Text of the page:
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Re: Non-recompilable binaries in source and binary packages (Adobe Flash strikes again)

Ian Jackson <ijackson@chiark.greenend.org.uk> writes:

> Tanguy Ortolo writes ("Non-recompilable binaries in source and binary packages (Adobe Flash strikes again)"):
>> Let us say an upstream tarball contains such a non-recompilable binary
>> as a minor component that can be stripped and maybe distributed by other
>> means. The debian/rules will not compile it (it cannot), but if it does
>> not even include it in the generated binary package, would such a
>> package (both source and binary) ?not require a package outside of main
>> for compilation or execution?? In other words, to be in main, does the
>> maintainer have to strip the problematic file from the binary package,
>> or does he have to repack the original tarball stripping it?
> The current approach of the project in these cases seems to be that
> the right thing to do is to rebuild the source package so that the
> non-free pieces are removed.
> Personally I think this is a complete waste of everyone's time;
> particularly, rebuilding upstream source archives is troublesome and
> doesn't really benefit anyone.

Is it? My understanding was that as long as the upstream tarball is
legaly distributable and the unneeded/unwanted parts in it aren't too
big then the pristine tarball should be used as is.

The clean target should then remove the extraneous files so they are not
(accidentally) used during build, so that all binaries are build from
fully DFSG free sources.

> I'd much rather you could just write in your .dsc a set of glob
> patterns for files to remove, somehow, which dpkg-source would remove
> when you unpacked it (unless you told it not to).  That would prevent
> the non-free files from being accidentally used during the build
> process or shipped (eg when upstream Makefiles change), but would save
> a lot of work.  It would also mean that the upstream tarball in our
> archive would be the real upstream tarball.  
> I can see that there might be the objection that we were then
> distrubuting non-free stuff from our main archive section but given
> that our archive is almost entirely used by people using our tools,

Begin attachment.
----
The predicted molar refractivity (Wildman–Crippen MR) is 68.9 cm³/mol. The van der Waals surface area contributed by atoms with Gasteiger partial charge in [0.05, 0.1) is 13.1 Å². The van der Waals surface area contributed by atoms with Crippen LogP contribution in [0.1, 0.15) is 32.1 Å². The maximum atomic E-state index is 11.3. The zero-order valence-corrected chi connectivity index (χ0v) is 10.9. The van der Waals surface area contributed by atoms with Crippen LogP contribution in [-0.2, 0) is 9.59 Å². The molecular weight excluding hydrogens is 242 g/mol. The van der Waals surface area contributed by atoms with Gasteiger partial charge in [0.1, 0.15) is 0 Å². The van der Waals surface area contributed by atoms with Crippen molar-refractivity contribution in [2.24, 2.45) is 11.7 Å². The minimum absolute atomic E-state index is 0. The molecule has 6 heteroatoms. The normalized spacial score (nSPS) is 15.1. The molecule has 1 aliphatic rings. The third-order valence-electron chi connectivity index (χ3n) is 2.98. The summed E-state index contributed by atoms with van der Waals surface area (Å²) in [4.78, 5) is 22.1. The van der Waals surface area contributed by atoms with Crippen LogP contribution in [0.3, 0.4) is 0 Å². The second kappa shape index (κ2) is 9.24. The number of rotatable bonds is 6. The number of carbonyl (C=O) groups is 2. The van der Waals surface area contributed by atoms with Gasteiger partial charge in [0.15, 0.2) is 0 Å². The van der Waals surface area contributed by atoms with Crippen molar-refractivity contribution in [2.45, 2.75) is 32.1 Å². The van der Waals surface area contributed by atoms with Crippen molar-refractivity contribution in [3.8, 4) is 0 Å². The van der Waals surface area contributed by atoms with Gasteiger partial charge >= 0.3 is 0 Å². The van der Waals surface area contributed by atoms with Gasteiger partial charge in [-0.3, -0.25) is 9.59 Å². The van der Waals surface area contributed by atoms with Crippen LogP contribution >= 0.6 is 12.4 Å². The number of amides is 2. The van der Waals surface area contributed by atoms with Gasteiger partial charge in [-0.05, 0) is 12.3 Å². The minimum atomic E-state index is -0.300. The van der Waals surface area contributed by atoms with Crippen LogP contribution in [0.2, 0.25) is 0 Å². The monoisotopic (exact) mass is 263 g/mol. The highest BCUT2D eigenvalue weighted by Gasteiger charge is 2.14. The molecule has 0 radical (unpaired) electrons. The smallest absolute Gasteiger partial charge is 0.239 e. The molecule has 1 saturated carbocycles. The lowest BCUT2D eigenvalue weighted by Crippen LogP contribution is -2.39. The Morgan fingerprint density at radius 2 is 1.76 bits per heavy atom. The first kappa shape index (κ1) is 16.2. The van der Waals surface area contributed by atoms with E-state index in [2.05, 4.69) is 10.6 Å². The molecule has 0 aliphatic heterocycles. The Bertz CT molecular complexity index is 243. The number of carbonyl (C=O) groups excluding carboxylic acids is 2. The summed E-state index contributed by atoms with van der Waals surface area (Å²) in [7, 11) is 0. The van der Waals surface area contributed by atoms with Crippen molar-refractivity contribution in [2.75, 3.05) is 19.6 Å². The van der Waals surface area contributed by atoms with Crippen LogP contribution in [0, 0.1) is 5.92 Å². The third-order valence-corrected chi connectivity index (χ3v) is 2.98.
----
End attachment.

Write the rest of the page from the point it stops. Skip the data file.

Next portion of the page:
> this is a small price worth paying for not obstructing our work on the
> free parts of the package.  Obviously if the non-free parts are
> significant in size this doesn't apply.
> The benefit would be that we would no longer have to rebuild upstream
> source packages where upstream has helpfully included files such as
> RFCs (which we usually consider non-free) or other non-free stuff.
> Upstreams normally regard it as a convenience for people, to provide
> apocrypha etc. in their tarballs, and to be honest they're probably
> right.  We are making a rod for our own back by our current practice
> of insisting on repackaging their tarballs.
> (I'm assuming that the non-recompilable binary is distributable.  If
> it isn't then it can't be in our archive at all of course.)

Which is the case for flash, isn't it?

>> Same case, but with two binary packages generated, one with the main
>> content, the other one with the problematic files appart: can the source
>> file be in main? That case does not apply if all the packages associated
>> to a single orig tarball must be in the same area.
> No.  There is no sensible way to do this.  The problem is inherent:
> the binary packages in main have to be rebuildable using the source
> package (and supporting binary packages eg compilers) in main.
> If you have this situation you have to have two separate source
> packages; one in main which builds only the free parts, and one in
> non-free which builds only the non-free parts.
> Ian.

Actually you can have a source in main that builds binary packages for
main and contrib. There are (or were) a few examples in Debian. But as
you say the source in main must be buildable with just main.

The case of non-recompilable binaries just doesn't fall into this
category. The non-recompilable binary will never be DFSG free and has to
go to non-free, not contrib, imho. Or it has to Build-Depend on
something outside main to make the binaries recompilable and then the
source can't be in main as it becomes unbuildable with just main.


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